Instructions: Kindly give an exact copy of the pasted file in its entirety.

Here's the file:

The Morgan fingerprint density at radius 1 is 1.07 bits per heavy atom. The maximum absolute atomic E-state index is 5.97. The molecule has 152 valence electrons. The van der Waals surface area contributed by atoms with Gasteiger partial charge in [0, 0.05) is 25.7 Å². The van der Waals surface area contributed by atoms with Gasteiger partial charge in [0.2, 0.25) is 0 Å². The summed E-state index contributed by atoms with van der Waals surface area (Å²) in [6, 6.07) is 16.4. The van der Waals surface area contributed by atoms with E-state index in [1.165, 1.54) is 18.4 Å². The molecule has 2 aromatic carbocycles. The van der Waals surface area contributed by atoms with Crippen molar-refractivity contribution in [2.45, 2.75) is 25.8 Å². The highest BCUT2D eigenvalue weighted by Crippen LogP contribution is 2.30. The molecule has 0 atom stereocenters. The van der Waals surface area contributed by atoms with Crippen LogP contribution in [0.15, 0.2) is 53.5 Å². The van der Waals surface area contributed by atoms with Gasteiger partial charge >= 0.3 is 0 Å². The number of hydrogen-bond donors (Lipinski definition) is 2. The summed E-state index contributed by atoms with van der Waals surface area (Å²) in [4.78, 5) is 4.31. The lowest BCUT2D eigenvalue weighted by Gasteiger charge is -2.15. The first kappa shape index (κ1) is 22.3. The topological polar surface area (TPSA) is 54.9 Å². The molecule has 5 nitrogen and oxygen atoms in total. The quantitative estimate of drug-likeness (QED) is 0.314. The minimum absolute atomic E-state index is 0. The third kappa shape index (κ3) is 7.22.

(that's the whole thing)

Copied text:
The Morgan fingerprint density at radius 1 is 1.07 bits per heavy atom. The maximum absolute atomic E-state index is 5.97. The molecule has 152 valence electrons. The van der Waals surface area contributed by atoms with Gasteiger partial charge in [0, 0.05) is 25.7 Å². The van der Waals surface area contributed by atoms with Gasteiger partial charge in [0.2, 0.25) is 0 Å². The summed E-state index contributed by atoms with van der Waals surface area (Å²) in [6, 6.07) is 16.4. The van der Waals surface area contributed by atoms with E-state index in [1.165, 1.54) is 18.4 Å². The molecule has 2 aromatic carbocycles. The van der Waals surface area contributed by atoms with Crippen molar-refractivity contribution in [2.45, 2.75) is 25.8 Å². The highest BCUT2D eigenvalue weighted by Crippen LogP contribution is 2.30. The molecule has 0 atom stereocenters. The van der Waals surface area contributed by atoms with Crippen LogP contribution in [0.15, 0.2) is 53.5 Å². The van der Waals surface area contributed by atoms with Gasteiger partial charge >= 0.3 is 0 Å². The number of hydrogen-bond donors (Lipinski definition) is 2. The summed E-state index contributed by atoms with van der Waals surface area (Å²) in [4.78, 5) is 4.31. The lowest BCUT2D eigenvalue weighted by Gasteiger charge is -2.15. The first kappa shape index (κ1) is 22.3. The topological polar surface area (TPSA) is 54.9 Å². The molecule has 5 nitrogen and oxygen atoms in total. The quantitative estimate of drug-likeness (QED) is 0.314. The minimum absolute atomic E-state index is 0. The third kappa shape index (κ3) is 7.22.